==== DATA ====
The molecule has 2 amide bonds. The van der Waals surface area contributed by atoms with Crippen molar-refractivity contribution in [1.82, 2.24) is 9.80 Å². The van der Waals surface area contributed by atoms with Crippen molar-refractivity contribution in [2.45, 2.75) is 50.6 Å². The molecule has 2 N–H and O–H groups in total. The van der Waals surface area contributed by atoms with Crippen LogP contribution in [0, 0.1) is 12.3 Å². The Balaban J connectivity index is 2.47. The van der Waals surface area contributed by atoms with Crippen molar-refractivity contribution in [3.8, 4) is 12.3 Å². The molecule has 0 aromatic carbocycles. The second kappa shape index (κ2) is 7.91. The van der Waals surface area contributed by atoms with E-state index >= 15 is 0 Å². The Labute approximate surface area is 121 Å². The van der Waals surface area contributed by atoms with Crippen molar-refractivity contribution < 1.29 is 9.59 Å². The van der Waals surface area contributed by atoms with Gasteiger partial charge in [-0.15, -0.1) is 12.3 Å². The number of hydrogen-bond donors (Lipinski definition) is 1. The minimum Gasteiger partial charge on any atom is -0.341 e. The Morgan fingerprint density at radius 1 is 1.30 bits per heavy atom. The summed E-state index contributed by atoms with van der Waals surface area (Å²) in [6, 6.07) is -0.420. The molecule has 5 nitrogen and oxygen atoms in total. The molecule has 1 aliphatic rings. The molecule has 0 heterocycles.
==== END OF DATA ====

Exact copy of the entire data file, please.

The molecule has 2 amide bonds. The van der Waals surface area contributed by atoms with Crippen molar-refractivity contribution in [1.82, 2.24) is 9.80 Å². The van der Waals surface area contributed by atoms with Crippen molar-refractivity contribution in [2.45, 2.75) is 50.6 Å². The molecule has 2 N–H and O–H groups in total. The van der Waals surface area contributed by atoms with Crippen LogP contribution in [0, 0.1) is 12.3 Å². The Balaban J connectivity index is 2.47. The van der Waals surface area contributed by atoms with Crippen molar-refractivity contribution in [3.8, 4) is 12.3 Å². The molecule has 0 aromatic carbocycles. The second kappa shape index (κ2) is 7.91. The van der Waals surface area contributed by atoms with E-state index >= 15 is 0 Å². The Labute approximate surface area is 121 Å². The van der Waals surface area contributed by atoms with Crippen molar-refractivity contribution < 1.29 is 9.59 Å². The van der Waals surface area contributed by atoms with Gasteiger partial charge in [-0.15, -0.1) is 12.3 Å². The number of hydrogen-bond donors (Lipinski definition) is 1. The minimum Gasteiger partial charge on any atom is -0.341 e. The Morgan fingerprint density at radius 1 is 1.30 bits per heavy atom. The summed E-state index contributed by atoms with van der Waals surface area (Å²) in [6, 6.07) is -0.420. The molecule has 5 nitrogen and oxygen atoms in total. The molecule has 1 aliphatic rings. The molecule has 0 heterocycles.